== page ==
Hedge Funds Cut Brent Net-Longs for First Time in Five Weeks

Hedge funds and other money managers reduced bullish bets on Brent crude for the first time in five weeks, according to ICE Futures Europe.

Speculative bets that prices will rise, in futures and options combined, outnumbered short positions by 224,905 lots in the week to Sept. 3, the London-based exchange said today in its weekly Commitments of Traders report. That’s down 3 percent from last week, when net-longs were at their highest since at least January 2011, the starting point for the data series.

Bearish positions by producers, merchants, processors and users of Brent outnumbered bullish positions by 399,726, a 3 percent reduction in their net-short position from a week earlier, when it was at the largest since the data began.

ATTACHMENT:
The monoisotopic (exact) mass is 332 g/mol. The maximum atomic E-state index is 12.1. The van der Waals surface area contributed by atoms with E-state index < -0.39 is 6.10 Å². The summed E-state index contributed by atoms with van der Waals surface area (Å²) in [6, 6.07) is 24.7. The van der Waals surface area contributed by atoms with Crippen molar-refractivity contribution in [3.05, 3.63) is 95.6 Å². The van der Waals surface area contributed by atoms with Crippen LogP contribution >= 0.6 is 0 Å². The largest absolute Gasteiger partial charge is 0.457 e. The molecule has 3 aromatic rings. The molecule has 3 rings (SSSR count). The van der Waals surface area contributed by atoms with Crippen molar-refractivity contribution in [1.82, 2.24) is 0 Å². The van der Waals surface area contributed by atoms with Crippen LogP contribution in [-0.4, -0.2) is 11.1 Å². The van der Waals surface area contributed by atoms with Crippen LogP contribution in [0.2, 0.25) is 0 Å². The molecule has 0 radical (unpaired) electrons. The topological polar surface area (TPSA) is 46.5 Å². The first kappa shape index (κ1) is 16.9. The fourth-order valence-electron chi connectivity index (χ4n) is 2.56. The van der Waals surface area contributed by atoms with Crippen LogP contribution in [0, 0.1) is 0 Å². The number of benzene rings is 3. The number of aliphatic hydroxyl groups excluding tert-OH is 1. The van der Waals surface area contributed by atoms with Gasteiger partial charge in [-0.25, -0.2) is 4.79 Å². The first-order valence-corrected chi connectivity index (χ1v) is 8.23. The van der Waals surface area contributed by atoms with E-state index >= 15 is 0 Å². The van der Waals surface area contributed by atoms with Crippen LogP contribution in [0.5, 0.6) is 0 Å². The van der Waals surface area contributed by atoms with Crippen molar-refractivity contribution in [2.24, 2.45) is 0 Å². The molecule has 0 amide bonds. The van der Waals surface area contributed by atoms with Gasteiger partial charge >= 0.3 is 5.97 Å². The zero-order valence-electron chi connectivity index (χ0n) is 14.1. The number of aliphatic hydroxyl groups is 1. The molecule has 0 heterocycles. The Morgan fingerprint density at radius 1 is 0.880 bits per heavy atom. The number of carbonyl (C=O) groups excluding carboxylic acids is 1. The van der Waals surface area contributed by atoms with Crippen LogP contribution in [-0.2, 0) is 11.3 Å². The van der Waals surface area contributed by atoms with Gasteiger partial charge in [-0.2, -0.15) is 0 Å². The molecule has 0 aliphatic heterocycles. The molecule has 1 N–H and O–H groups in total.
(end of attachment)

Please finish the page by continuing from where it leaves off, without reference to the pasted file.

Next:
Brent advanced 1.2 percent in the week to Sept. 3 to $115.68 a barrel and traded at $115.06 as of 12:14 p.m. local time today.

ICE publishes, usually each Monday, aggregate numbers for long and short positions for speculators such as hedge funds and institutional investors, as well as commercial companies that buy or sell futures to protect against price moves. Analysts and investors follow changes in speculators’ positions because such transactions can reflect an expectation of a change in prices.

Swaps dealers reduced net-long positions in Brent to the lowest since April 9, by 2.6 percent to 186,717.

Money managers’ net-long bets on European gasoil rose for a third week, climbing 10 percent to 83,433 lots.

To contact the reporter on this story: Grant Smith in London at gsmith52@bloomberg.net

To contact the editor responsible for this story: Stephen Voss at sev@bloomberg.net

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